Playing Hanon-The Virtuoso Pianist will keep your fingers strong and dexterous.
If you’re a live musician that plays guitar, bass or keyboards then you know that having good finger strength and coordination is essential to mastering your instrument. If you ever took piano lessons then you’ve probably run across the piano exercise book by Charles-Louis Hanon titled “The Virtuoso Pianist In Sixty Exercises“. I remember my piano teacher asking me at the beginning of every lesson to play my “Hanon Exercise”. Because the name “Hanon” was the largest word on the cover of the book we all just called it Hanon. I’ll tell you, those exercises were easy to learn, quickly became boring and built my finger strength and coordination in a way that few things have over the years. I owe a lot of my hand strength to good old Hanon.
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I’m going to talk about a common problem that I hear quite often when I’m out listening to bands. It’s a problem I’ve encountered working with various musicians in my studio as well. The problem that I’m talking about is the use of several different electronic tuners while tuning the various instruments in a band. You would think that a tuner is a tuner and that they’re all properly calibrated but the truth is that any individual tuner can be slightly out of calibration. If you have two different tuners and they’re both a little bit out of calibration, let’s say one is slightly sharp and the other is slightly flat, you’ll hear a big difference in tuning between the different instruments that have been tuned on them. The audience will simply hear an out of tune band which isn’t good for any performance by a live musician.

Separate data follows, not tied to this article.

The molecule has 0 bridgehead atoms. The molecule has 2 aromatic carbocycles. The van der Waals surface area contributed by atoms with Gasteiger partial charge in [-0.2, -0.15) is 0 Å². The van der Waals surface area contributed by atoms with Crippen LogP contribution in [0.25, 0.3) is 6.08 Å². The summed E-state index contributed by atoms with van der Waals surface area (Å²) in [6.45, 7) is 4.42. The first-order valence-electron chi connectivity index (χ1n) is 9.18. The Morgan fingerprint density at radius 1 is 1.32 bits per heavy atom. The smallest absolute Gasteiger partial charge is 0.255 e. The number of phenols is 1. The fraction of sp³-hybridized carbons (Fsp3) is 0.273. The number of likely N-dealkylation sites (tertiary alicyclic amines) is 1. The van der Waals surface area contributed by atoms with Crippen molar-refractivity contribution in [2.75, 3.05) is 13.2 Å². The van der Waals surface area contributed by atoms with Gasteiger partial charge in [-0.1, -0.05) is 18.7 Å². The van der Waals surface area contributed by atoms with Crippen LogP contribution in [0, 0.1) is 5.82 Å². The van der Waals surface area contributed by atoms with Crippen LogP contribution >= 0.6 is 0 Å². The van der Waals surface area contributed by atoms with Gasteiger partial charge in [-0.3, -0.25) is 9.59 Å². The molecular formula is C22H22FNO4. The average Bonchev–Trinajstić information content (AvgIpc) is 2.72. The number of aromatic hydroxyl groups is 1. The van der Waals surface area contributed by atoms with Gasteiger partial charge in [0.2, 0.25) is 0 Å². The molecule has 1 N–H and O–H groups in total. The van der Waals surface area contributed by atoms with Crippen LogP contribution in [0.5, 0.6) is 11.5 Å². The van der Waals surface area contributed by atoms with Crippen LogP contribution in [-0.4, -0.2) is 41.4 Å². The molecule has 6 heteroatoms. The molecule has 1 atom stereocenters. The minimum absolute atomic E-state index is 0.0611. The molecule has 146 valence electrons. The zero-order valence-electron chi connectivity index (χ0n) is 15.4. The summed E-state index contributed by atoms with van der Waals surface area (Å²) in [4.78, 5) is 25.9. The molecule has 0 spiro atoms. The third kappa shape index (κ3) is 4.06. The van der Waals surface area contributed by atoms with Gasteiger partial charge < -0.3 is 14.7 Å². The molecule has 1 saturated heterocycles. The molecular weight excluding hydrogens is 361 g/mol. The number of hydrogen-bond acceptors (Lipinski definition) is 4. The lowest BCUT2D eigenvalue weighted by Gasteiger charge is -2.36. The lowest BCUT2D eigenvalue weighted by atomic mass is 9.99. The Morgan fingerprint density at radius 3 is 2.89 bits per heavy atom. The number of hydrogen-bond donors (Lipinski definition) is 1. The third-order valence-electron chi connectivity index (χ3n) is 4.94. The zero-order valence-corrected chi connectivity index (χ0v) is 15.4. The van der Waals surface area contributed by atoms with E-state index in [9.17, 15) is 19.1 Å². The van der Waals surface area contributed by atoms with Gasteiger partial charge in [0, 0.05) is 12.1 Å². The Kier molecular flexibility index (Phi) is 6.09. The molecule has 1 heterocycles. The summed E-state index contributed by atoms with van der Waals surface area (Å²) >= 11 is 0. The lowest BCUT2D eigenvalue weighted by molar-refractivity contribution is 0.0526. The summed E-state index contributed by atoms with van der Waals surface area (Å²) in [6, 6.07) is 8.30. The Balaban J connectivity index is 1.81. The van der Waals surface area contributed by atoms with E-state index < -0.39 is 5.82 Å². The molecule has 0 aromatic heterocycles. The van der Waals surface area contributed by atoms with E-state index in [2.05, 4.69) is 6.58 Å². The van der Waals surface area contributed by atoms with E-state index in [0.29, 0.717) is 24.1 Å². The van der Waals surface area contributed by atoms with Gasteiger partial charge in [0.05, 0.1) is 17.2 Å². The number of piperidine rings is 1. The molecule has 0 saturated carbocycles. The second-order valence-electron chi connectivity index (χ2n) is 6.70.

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The Hohner Blues Harp is a very easy instrument to learn and play the blues on. Even Abraham Lincoln played the Harmonica.
Mathias Hohner started making harmonicas in his kitchen in Trossingen, Germany. Amazingly, Hohner harmonicas are still made at a factory in Trossingen, Germany after all these years. I don’t think there’s any question that the Hohner Harmonica has had a profound influence on American music. The harmonica is one of the easiest and most fun instruments I have ever learned how to play. I play the awesome Hohner Blues Harp harmonica.
Being a guitar player and using very voltage sensitive amplifiers, I have always struggled with getting good clean power to my equipment. Bad power can cause all sorts of problems from strange noises to complete equipment failure. Today I’m going to recommend the power conditioner I use on my guitar rig, the
Furman PL-Plus II Power Conditioner with Voltmeter.
The Line 6 Toneport KB37 is a total solution for your audio interface and MIDI controller needs.
One of the finest pieces of equipment I have ever owned is the Line 6 TonePort KB37 Audio Interface and MIDI Controller.This little device has the power to be your sole interface into your digital audio software workstation. I use this controller with my laptop and Sony Acid Pro 6. Sony Acid works perfectly with the KB37. The KB37 provides MIDI keyboard control as well as 2 mic inputs with built in 48v phantom power, a guitar/bass input and stereo line inputs. It also has an S/PDIF out, TRS line outputs, TRS monitor input and an independent headphone jack. With that many inputs and outputs it’s your total audio interface solution when multi-tracking your projects on your computer.
When I was first learning how to play songs by ear from the original recordings it was a huge struggle for me. I was trained to read music from a young age and playing by ear was a whole new world for me. I remember sitting on my bed and working on a song for several hours before I finally had it down. The hardest thing of all was learining how to play the guitar solos. The notes flew by so fast that I couldn’t begin to pick them out.